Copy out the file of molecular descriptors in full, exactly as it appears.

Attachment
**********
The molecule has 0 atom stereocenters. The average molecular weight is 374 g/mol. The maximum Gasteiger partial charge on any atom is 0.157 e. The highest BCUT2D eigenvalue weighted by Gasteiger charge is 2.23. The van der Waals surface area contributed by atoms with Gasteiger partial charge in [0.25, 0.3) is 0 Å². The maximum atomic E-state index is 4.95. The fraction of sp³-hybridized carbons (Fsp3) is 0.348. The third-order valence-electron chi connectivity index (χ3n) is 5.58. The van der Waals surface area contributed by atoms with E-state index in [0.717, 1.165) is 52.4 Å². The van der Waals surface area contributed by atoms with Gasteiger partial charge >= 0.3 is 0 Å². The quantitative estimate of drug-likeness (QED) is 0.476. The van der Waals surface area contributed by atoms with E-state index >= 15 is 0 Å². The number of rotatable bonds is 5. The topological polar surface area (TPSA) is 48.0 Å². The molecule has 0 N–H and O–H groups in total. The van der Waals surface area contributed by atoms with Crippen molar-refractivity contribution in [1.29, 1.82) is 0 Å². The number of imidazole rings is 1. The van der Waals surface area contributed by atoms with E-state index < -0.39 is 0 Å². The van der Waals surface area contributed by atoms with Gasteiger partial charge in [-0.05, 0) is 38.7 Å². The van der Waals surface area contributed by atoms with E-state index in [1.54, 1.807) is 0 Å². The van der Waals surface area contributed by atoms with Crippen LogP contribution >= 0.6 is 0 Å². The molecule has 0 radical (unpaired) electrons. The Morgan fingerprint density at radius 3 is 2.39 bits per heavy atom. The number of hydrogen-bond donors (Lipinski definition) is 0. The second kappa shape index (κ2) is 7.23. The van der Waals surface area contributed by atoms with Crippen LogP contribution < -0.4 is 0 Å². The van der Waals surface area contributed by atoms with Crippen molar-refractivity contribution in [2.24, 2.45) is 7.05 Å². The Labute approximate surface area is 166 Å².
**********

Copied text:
The molecule has 0 atom stereocenters. The average molecular weight is 374 g/mol. The maximum Gasteiger partial charge on any atom is 0.157 e. The highest BCUT2D eigenvalue weighted by Gasteiger charge is 2.23. The van der Waals surface area contributed by atoms with Gasteiger partial charge in [0.25, 0.3) is 0 Å². The maximum atomic E-state index is 4.95. The fraction of sp³-hybridized carbons (Fsp3) is 0.348. The third-order valence-electron chi connectivity index (χ3n) is 5.58. The van der Waals surface area contributed by atoms with E-state index in [0.717, 1.165) is 52.4 Å². The van der Waals surface area contributed by atoms with Gasteiger partial charge >= 0.3 is 0 Å². The quantitative estimate of drug-likeness (QED) is 0.476. The van der Waals surface area contributed by atoms with E-state index >= 15 is 0 Å². The number of rotatable bonds is 5. The topological polar surface area (TPSA) is 48.0 Å². The molecule has 0 N–H and O–H groups in total. The van der Waals surface area contributed by atoms with Crippen molar-refractivity contribution in [1.29, 1.82) is 0 Å². The number of imidazole rings is 1. The van der Waals surface area contributed by atoms with E-state index < -0.39 is 0 Å². The van der Waals surface area contributed by atoms with Gasteiger partial charge in [-0.05, 0) is 38.7 Å². The van der Waals surface area contributed by atoms with E-state index in [1.54, 1.807) is 0 Å². The van der Waals surface area contributed by atoms with Crippen LogP contribution >= 0.6 is 0 Å². The molecule has 0 radical (unpaired) electrons. The Morgan fingerprint density at radius 3 is 2.39 bits per heavy atom. The number of hydrogen-bond donors (Lipinski definition) is 0. The second kappa shape index (κ2) is 7.23. The van der Waals surface area contributed by atoms with Crippen LogP contribution < -0.4 is 0 Å². The van der Waals surface area contributed by atoms with Crippen molar-refractivity contribution in [2.24, 2.45) is 7.05 Å². The Labute approximate surface area is 166 Å².